This report provides the latest asset allocations of Hong Kong’s HNWI. The report also includes projections of the volume, wealth and asset allocation of Hong Kong’s HNWI to 2015 and a comprehensive and robust background of the local economy, including, uniquely, detailed analysis of economic and political risks to HNWI wealth creation
HNWI Asset Allocation in Hong Kong to 2015 report features:
• Independent market size of Hong Kong’s HNWI
• Volume, wealth and allocation trends from 2007 to 2011 • Volume, wealth and allocation forecasts to 2015
• Current insights into the drivers of HNWI wealth
Reasons to Buy
• The WealthInsight HNWI Database is an unparalleled resource and the leading database of its kind. Compiled and curated by a team of expert research specialists, the HNWI Database comprises up to one hundred data-points on over 100,000 HNWI around the world. With the HNWI Database as the foundation for our research and analysis, we are able obtain an unsurpassed level of granularity, insight and authority on the HNWI universe in each of the countries and regions we cover.
• Comprehensive forecasts to 2015.
• There are over 184,700 HNWIs in Hong Kong with an average wealth of US$4.6 million per person and a combined wealth of US$845 billion. After Singapore, Hong Kong has the second highest population density of HNWI in the world, with approximately 1 in 40 people from Hong Kong being HNWIs.
• Real estate is the largest asset class for HNWIs in Hong Kong, which accounts for 31% of total HNWI assets, followed by business interests, which accounts for 22% of assets.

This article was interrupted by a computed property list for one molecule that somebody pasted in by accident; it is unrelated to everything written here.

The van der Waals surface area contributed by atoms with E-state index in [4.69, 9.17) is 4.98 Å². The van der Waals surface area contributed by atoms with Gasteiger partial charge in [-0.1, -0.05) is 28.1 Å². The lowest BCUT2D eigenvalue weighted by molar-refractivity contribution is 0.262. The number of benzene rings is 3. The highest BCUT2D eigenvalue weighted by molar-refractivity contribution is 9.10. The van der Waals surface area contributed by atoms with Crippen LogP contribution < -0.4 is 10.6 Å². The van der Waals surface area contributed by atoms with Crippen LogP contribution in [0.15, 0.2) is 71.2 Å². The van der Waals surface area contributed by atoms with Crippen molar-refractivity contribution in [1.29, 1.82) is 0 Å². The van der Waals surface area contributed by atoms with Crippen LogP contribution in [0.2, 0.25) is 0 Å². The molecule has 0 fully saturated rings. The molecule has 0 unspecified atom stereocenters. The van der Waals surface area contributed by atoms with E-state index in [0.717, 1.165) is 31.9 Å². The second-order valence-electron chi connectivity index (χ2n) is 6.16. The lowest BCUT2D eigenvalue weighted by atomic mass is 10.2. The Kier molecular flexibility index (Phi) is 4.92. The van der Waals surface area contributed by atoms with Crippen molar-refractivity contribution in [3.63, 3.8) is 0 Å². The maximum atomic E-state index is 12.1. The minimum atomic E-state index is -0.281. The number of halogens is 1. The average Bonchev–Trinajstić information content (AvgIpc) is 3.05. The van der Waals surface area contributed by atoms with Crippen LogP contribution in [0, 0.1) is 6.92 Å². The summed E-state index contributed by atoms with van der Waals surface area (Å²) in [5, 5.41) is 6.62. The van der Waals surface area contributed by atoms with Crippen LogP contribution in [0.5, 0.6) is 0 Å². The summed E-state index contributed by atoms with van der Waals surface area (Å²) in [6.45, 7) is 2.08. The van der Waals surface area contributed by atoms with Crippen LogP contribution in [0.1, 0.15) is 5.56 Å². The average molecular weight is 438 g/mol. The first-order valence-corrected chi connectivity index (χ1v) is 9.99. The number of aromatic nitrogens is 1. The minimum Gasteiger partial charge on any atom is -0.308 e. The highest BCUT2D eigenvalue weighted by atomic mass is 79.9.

• Real estate and alternatives were the best performing asset classes over the review period (2007-2011), driven by strong local property markets, an influx of investors from mainland China and the rise in commodity prices.
• Over the forecast period, WealthInsight expects a movement away from property assets and towards equities. Alternative allocations are also projected to increase substantially, as investors increase hedge fund, private equity and, in particular, holdings of collectables. Cash holdings will decline slightly while fixed income allocations will be boosted by the emergence of the dim sum market.
International banks: ABN Amro ABSA Asia Ltd ANZ Private Bank Bank of America (Asia) Ltd Bank of Taiwan Banque Pictet Banque Privée Edmond de Rothschild Barclays Wealth BNP Paribas Citi Private Bank Credit Suisse DBS Bank Deutsche Bank EFG Bank Fubon Bank Goldman Sachs J.P. Morgan Private Clients Julius Baer Morgan Stanley Asia Limited RBS Coutts Rothschild Standard Chartered Private Bank The Iyo Bank, Ltd UBS AG Wayfoong Finance Ltd Local Banks Bank of East Asia Chi Yu Bank Chong Hing Bank Limited Dah Sing Bank Limited Hang Seng Bank Ltd MEVAS Bank Limited Tai Sang Bank Ltd. Tai Yau Bank Ltd. Wing Hang Bank Ltd. Wing Lung Bank Chinese banks: Agricultural Bank of China Bank of China Bank of Communications China CITIC Bank China Construction Bank China Everbright Bank China Merchants Bank China Trust Commercial Bank Limited Industrial and Commercial Bank of China Nanyang Commercial Bank Hong Kong Life Insurance ICICI Venture Funds and Va Tech Wabag JPMorgan Chase and First Capital Securities Co Morgan Stanley and Huaxin Securities Co Ltd Ajia Partners (Hong Kong) Ltd. AMC Group – Asset Management China HSBC Family Office Services Ltd. Lombard Odier Darier Hentsch Ltd. KCS Services Limited The Pacific Bridge Companies RMA Partners VP Wealth Management Ltd. Wealth Management Group Financial Advisors Brogan & Scaltrito CIT Commercial Services (Asia) Ltd Xinhua Finance Ltd Uni-Asia Finance Corporation
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